Luccia Gray is a beautifully descriptive writer.  I sensed a need to don my wool cape when she wrote: “ . . . the horizon is grey, the air smells of damp weeds, and the wind is cold and furious . . .”   I felt the almost imperceptible warmth on my face when “ . . . the sun . . . was suddenly visible, pale and low on the distant horizon.”  Through her descriptions, I was there – right there.


On All Hallows Eve (Halloween), several characters related ghost stories that intrigued me.  I felt I was there in the room with them, night-time with tallow candles burning and throwing otherworldly shadows across the walls.  The cakes baked and eaten during All Hallows reflect the custom of placing certain coloured buttons within, portending the future of each person who finds one in his slice.  These events wonderfully relate old customs not seen much since.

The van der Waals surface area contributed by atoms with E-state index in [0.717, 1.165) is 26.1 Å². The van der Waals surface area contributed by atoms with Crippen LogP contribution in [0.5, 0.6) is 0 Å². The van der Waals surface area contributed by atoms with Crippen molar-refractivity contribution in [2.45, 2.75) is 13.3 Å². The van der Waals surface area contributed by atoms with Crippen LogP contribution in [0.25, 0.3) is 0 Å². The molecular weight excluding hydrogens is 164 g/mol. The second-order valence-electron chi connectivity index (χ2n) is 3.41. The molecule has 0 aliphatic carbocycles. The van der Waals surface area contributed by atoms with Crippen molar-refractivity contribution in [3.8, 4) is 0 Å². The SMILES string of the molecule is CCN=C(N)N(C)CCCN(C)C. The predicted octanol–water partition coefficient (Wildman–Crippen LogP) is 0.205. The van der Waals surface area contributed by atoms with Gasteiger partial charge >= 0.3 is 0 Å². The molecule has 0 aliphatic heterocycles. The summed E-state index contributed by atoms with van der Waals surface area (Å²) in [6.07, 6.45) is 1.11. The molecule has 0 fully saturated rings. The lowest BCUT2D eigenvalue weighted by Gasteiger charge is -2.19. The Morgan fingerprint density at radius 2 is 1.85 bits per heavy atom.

Within the chapter, “A Letter from the Past,” the author brought me to early mornings at Eyre Hall.  There is the perfectly-described organized morning with servants preparing breakfast, cleaning, and the mistress of the estate busying herself with accounting books and writing letters.  I found myself re-reading this portion to revel in the clear images brought to my mind.


There was only one sentence early in the novel that confused me and caused me to re-read several times to understand its meaning:  “Mothers should not spend too much time with the male siblings, as they soften their minds . . .”  I thought the word “sibling” should be “offspring” or “child” or some such familial label.  I thought Edward was discussing his distaste for Jane’s devotion to their son, not a brother, as I understood the sentence.